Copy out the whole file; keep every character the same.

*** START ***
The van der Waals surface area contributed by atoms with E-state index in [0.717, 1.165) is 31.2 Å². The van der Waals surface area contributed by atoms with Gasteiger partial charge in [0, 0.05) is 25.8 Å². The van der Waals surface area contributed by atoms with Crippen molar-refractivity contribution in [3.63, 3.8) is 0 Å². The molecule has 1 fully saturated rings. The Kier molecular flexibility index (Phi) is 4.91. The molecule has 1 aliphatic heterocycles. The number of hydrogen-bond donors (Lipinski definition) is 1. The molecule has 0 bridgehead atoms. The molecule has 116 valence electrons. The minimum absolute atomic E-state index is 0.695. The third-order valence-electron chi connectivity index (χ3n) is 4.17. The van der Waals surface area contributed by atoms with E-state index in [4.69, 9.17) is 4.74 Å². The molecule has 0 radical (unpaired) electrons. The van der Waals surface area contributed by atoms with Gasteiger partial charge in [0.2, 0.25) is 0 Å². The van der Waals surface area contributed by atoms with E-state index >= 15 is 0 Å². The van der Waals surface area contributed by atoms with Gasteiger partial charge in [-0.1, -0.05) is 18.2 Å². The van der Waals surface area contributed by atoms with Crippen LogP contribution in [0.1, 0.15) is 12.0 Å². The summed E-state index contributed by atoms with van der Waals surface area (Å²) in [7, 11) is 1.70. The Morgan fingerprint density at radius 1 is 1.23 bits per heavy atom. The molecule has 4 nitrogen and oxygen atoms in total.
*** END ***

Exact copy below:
The van der Waals surface area contributed by atoms with E-state index in [0.717, 1.165) is 31.2 Å². The van der Waals surface area contributed by atoms with Gasteiger partial charge in [0, 0.05) is 25.8 Å². The van der Waals surface area contributed by atoms with Crippen molar-refractivity contribution in [3.63, 3.8) is 0 Å². The molecule has 1 fully saturated rings. The Kier molecular flexibility index (Phi) is 4.91. The molecule has 1 aliphatic heterocycles. The number of hydrogen-bond donors (Lipinski definition) is 1. The molecule has 0 bridgehead atoms. The molecule has 116 valence electrons. The minimum absolute atomic E-state index is 0.695. The third-order valence-electron chi connectivity index (χ3n) is 4.17. The van der Waals surface area contributed by atoms with E-state index in [4.69, 9.17) is 4.74 Å². The molecule has 0 radical (unpaired) electrons. The van der Waals surface area contributed by atoms with Gasteiger partial charge in [0.2, 0.25) is 0 Å². The van der Waals surface area contributed by atoms with E-state index >= 15 is 0 Å². The van der Waals surface area contributed by atoms with Gasteiger partial charge in [-0.1, -0.05) is 18.2 Å². The van der Waals surface area contributed by atoms with Crippen LogP contribution in [0.1, 0.15) is 12.0 Å². The summed E-state index contributed by atoms with van der Waals surface area (Å²) in [7, 11) is 1.70. The Morgan fingerprint density at radius 1 is 1.23 bits per heavy atom. The molecule has 4 nitrogen and oxygen atoms in total.